Happy Thanksgiving Everyone!

November 22nd, 2018

Last Thursday, at our 9th Grade Preview Evening, I told the story of how I came to the Bay Area many years ago. It was April of 1990, six months after the Loma Prieta Earthquake had devasted the Bay Area. That first night, we stayed at a Motel 6 near the Oakland Coliseum. In the middle of the night, we heard a rattling and felt what would turn out to be an aftershock. The ground was still moving. For us, it was new but for Bay Area veterans of Loma Prieta, it was another PTSD reminder moment of October 17th, 1989.

The Camp Fire and ongoing devastation in the Paradise area may ultimately be the largest disaster yet endured by California, Loma Prieta included. At this writing, more than 80 have been confirmed dead and hundreds more are on a missing list that will take weeks or months to unravel. The rain has finally come and the cloak of smoke that we have sat under for days is finally lifted.

All this has been a stark reminder of the Tubbs Fire from just a year ago. Had there not been a high pressure system parked off shore, we might not feel quite as connected with the communities of Paradise, Magalia, and Concow. Many of us know someone there. Kelly has worked at schools in Paradise that are now gone. Her home just west of Paradise barely escaped. She has heard from close friends who have simply lost everything, some of the thousands who are spread across the state in various stages of shock as they try to figure out what’s next.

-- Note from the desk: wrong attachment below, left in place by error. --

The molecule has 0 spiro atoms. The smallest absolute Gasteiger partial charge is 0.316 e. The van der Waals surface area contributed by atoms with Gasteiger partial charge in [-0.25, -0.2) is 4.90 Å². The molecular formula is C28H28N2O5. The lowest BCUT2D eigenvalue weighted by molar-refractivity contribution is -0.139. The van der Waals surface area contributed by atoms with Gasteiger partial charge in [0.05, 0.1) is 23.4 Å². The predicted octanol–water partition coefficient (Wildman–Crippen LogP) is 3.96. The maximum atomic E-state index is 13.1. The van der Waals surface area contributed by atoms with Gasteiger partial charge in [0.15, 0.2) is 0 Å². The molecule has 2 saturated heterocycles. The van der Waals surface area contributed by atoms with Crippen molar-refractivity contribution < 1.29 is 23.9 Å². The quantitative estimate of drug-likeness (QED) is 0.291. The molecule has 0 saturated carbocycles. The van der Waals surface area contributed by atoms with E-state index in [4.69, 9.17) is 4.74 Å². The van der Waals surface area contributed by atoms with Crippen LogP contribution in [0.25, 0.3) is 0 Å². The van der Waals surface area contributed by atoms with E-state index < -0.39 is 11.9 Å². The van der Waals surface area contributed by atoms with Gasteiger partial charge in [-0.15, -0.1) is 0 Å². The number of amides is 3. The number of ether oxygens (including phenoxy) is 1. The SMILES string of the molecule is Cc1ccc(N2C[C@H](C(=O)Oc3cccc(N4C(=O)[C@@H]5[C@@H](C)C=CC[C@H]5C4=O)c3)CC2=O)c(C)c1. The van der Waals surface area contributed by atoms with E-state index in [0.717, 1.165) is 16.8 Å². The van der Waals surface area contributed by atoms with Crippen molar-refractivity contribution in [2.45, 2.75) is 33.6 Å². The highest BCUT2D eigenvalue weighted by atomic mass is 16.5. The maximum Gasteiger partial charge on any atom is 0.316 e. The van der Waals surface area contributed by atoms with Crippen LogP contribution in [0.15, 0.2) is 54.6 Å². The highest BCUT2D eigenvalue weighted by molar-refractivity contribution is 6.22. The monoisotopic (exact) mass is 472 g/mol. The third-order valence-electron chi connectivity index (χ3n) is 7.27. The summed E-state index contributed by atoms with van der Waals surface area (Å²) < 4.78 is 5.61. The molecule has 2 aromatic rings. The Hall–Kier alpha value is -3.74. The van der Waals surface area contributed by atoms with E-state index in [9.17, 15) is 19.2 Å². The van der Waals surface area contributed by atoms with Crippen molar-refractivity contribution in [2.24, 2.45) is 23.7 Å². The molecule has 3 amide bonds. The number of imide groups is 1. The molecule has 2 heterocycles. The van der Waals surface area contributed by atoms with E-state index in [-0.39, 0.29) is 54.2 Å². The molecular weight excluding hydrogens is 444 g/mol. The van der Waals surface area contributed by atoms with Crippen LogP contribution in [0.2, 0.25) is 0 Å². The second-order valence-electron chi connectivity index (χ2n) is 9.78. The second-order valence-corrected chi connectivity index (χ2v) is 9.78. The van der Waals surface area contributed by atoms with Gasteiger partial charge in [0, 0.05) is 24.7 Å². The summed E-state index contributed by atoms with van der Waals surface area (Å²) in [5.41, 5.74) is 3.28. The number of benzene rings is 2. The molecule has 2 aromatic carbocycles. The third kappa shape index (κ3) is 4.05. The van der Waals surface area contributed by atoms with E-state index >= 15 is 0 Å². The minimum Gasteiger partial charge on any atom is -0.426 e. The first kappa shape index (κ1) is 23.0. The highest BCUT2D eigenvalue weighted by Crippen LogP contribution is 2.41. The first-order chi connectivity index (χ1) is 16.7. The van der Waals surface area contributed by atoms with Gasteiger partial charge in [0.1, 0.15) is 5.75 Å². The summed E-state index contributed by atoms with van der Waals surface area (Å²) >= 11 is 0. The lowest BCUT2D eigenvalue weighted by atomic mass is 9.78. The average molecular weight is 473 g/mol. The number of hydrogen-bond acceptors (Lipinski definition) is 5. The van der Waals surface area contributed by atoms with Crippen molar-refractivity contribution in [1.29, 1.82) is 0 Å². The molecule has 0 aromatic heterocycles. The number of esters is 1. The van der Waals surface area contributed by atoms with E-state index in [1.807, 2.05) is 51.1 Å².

This Thansgiving, these families are suffering in unimaginable ways. Many have no idea where to go or how to even think about what might be next. And the blessing of the rain that we thank for clearing our smoke may be a curse for a family living in a tent somewhere. Many of you have contributed to a gofundeme campaign (thank you!) that is currently at $4685. We will deliver these funds to the counselors at Paradise High School, our small way of trying to help.

For the Petaluma High family, we have much to be thankful for. Our school and city are safe, our students are doing well, and our hard work in teaching children continues to pay off. Today, as I ran with my daughter in the Turkey Trot, I came across a group of “older ones,” students who I had taught at Casa Grande 18 years ago. These now thirty-somethings reminded me that our work continues long after the students gradate. Each of you changes the world with the care, guidance and knowledge you offer. That is one more thing to be thankful for today.

Thank you all. Hug your family tightly as the rain falls tonight.